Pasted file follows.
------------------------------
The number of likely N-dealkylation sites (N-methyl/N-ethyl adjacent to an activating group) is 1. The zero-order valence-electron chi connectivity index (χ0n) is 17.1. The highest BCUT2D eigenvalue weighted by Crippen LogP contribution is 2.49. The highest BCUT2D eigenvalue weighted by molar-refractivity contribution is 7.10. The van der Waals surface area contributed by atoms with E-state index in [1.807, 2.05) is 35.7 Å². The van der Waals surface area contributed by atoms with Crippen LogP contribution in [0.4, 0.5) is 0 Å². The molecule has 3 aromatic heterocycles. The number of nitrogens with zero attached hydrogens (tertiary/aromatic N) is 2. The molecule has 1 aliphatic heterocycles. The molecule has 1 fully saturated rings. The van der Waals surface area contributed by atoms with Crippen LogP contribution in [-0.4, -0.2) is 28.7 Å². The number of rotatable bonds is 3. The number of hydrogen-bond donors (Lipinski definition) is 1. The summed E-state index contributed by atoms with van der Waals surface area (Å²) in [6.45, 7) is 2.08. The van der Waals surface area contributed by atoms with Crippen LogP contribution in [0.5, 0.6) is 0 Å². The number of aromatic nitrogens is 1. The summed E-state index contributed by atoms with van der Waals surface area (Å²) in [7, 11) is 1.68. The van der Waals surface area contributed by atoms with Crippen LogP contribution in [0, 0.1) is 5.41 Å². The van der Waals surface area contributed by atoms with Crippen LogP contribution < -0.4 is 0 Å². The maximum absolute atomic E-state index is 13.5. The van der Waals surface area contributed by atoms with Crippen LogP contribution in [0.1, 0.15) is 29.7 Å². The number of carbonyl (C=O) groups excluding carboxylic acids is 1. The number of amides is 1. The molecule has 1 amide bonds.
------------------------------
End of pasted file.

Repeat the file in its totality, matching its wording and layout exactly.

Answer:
The number of likely N-dealkylation sites (N-methyl/N-ethyl adjacent to an activating group) is 1. The zero-order valence-electron chi connectivity index (χ0n) is 17.1. The highest BCUT2D eigenvalue weighted by Crippen LogP contribution is 2.49. The highest BCUT2D eigenvalue weighted by molar-refractivity contribution is 7.10. The van der Waals surface area contributed by atoms with E-state index in [1.807, 2.05) is 35.7 Å². The van der Waals surface area contributed by atoms with Crippen LogP contribution in [0.4, 0.5) is 0 Å². The molecule has 3 aromatic heterocycles. The number of nitrogens with zero attached hydrogens (tertiary/aromatic N) is 2. The molecule has 1 aliphatic heterocycles. The molecule has 1 fully saturated rings. The van der Waals surface area contributed by atoms with Crippen LogP contribution in [-0.4, -0.2) is 28.7 Å². The number of rotatable bonds is 3. The number of hydrogen-bond donors (Lipinski definition) is 1. The summed E-state index contributed by atoms with van der Waals surface area (Å²) in [6.45, 7) is 2.08. The van der Waals surface area contributed by atoms with Crippen LogP contribution in [0.5, 0.6) is 0 Å². The number of aromatic nitrogens is 1. The summed E-state index contributed by atoms with van der Waals surface area (Å²) in [7, 11) is 1.68. The van der Waals surface area contributed by atoms with Crippen LogP contribution in [0, 0.1) is 5.41 Å². The van der Waals surface area contributed by atoms with Crippen LogP contribution < -0.4 is 0 Å². The maximum absolute atomic E-state index is 13.5. The van der Waals surface area contributed by atoms with Crippen LogP contribution in [0.1, 0.15) is 29.7 Å². The number of carbonyl (C=O) groups excluding carboxylic acids is 1. The number of amides is 1. The molecule has 1 amide bonds.